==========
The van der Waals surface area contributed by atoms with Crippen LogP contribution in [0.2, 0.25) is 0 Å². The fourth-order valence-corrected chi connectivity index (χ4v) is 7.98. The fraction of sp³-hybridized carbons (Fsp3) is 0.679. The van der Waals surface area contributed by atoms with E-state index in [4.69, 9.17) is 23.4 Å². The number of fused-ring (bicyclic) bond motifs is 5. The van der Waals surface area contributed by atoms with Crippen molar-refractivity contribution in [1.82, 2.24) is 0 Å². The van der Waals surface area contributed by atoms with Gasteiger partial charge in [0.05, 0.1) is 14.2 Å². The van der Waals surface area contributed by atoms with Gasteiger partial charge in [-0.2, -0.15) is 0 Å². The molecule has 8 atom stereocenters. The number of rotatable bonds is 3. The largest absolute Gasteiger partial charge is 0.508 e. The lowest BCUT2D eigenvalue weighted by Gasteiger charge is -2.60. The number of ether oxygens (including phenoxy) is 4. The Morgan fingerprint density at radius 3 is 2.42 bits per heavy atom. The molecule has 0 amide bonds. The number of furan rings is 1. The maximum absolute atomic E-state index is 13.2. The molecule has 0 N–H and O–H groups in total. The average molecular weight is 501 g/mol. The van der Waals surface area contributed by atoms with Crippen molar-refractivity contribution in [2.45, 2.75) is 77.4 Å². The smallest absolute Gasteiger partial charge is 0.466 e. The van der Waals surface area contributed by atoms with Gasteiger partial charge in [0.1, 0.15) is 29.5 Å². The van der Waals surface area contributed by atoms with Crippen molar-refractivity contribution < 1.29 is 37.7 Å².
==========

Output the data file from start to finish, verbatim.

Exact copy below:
The van der Waals surface area contributed by atoms with Crippen LogP contribution in [0.2, 0.25) is 0 Å². The fourth-order valence-corrected chi connectivity index (χ4v) is 7.98. The fraction of sp³-hybridized carbons (Fsp3) is 0.679. The van der Waals surface area contributed by atoms with E-state index in [4.69, 9.17) is 23.4 Å². The number of fused-ring (bicyclic) bond motifs is 5. The van der Waals surface area contributed by atoms with Crippen molar-refractivity contribution in [1.82, 2.24) is 0 Å². The van der Waals surface area contributed by atoms with Gasteiger partial charge in [0.05, 0.1) is 14.2 Å². The van der Waals surface area contributed by atoms with Gasteiger partial charge in [-0.2, -0.15) is 0 Å². The molecule has 8 atom stereocenters. The number of rotatable bonds is 3. The largest absolute Gasteiger partial charge is 0.508 e. The lowest BCUT2D eigenvalue weighted by Gasteiger charge is -2.60. The number of ether oxygens (including phenoxy) is 4. The Morgan fingerprint density at radius 3 is 2.42 bits per heavy atom. The molecule has 0 amide bonds. The number of furan rings is 1. The maximum absolute atomic E-state index is 13.2. The molecule has 0 N–H and O–H groups in total. The average molecular weight is 501 g/mol. The van der Waals surface area contributed by atoms with Crippen molar-refractivity contribution in [2.45, 2.75) is 77.4 Å². The smallest absolute Gasteiger partial charge is 0.466 e. The van der Waals surface area contributed by atoms with Gasteiger partial charge in [0.1, 0.15) is 29.5 Å². The van der Waals surface area contributed by atoms with Crippen molar-refractivity contribution < 1.29 is 37.7 Å².